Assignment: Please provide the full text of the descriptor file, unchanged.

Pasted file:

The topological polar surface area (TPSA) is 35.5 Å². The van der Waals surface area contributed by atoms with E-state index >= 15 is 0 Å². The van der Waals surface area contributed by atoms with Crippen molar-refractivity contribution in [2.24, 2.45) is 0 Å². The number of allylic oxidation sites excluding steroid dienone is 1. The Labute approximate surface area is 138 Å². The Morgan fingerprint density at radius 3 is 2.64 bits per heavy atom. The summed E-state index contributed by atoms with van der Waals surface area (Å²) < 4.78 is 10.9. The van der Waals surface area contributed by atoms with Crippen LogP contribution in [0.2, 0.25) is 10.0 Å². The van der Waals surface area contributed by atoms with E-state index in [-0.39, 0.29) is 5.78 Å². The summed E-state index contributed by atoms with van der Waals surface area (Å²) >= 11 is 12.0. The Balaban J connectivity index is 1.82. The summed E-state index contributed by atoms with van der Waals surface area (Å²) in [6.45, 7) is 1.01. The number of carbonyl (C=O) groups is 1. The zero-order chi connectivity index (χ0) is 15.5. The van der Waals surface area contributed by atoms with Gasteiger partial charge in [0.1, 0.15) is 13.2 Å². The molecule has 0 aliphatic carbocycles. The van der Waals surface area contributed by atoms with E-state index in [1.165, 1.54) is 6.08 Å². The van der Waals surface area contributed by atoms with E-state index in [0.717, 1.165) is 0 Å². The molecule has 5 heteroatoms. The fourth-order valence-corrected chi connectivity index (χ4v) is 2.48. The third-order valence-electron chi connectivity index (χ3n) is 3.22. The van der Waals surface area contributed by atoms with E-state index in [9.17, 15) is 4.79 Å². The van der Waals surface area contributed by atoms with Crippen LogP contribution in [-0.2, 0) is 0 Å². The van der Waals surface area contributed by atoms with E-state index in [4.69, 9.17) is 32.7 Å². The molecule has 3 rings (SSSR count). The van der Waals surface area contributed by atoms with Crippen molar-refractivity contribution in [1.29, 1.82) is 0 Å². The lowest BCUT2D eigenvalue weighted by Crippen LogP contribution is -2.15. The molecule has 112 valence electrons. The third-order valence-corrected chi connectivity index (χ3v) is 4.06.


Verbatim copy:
The topological polar surface area (TPSA) is 35.5 Å². The van der Waals surface area contributed by atoms with E-state index >= 15 is 0 Å². The van der Waals surface area contributed by atoms with Crippen molar-refractivity contribution in [2.24, 2.45) is 0 Å². The number of allylic oxidation sites excluding steroid dienone is 1. The Labute approximate surface area is 138 Å². The Morgan fingerprint density at radius 3 is 2.64 bits per heavy atom. The summed E-state index contributed by atoms with van der Waals surface area (Å²) < 4.78 is 10.9. The van der Waals surface area contributed by atoms with Crippen LogP contribution in [0.2, 0.25) is 10.0 Å². The van der Waals surface area contributed by atoms with E-state index in [-0.39, 0.29) is 5.78 Å². The summed E-state index contributed by atoms with van der Waals surface area (Å²) >= 11 is 12.0. The Balaban J connectivity index is 1.82. The summed E-state index contributed by atoms with van der Waals surface area (Å²) in [6.45, 7) is 1.01. The number of carbonyl (C=O) groups is 1. The zero-order chi connectivity index (χ0) is 15.5. The van der Waals surface area contributed by atoms with Gasteiger partial charge in [0.1, 0.15) is 13.2 Å². The molecule has 0 aliphatic carbocycles. The van der Waals surface area contributed by atoms with E-state index in [1.165, 1.54) is 6.08 Å². The van der Waals surface area contributed by atoms with E-state index in [0.717, 1.165) is 0 Å². The molecule has 5 heteroatoms. The fourth-order valence-corrected chi connectivity index (χ4v) is 2.48. The third-order valence-electron chi connectivity index (χ3n) is 3.22. The van der Waals surface area contributed by atoms with E-state index in [9.17, 15) is 4.79 Å². The van der Waals surface area contributed by atoms with Crippen LogP contribution in [-0.2, 0) is 0 Å². The van der Waals surface area contributed by atoms with E-state index in [4.69, 9.17) is 32.7 Å². The molecule has 3 rings (SSSR count). The van der Waals surface area contributed by atoms with Crippen molar-refractivity contribution in [1.29, 1.82) is 0 Å². The lowest BCUT2D eigenvalue weighted by Crippen LogP contribution is -2.15. The molecule has 112 valence electrons. The third-order valence-corrected chi connectivity index (χ3v) is 4.06.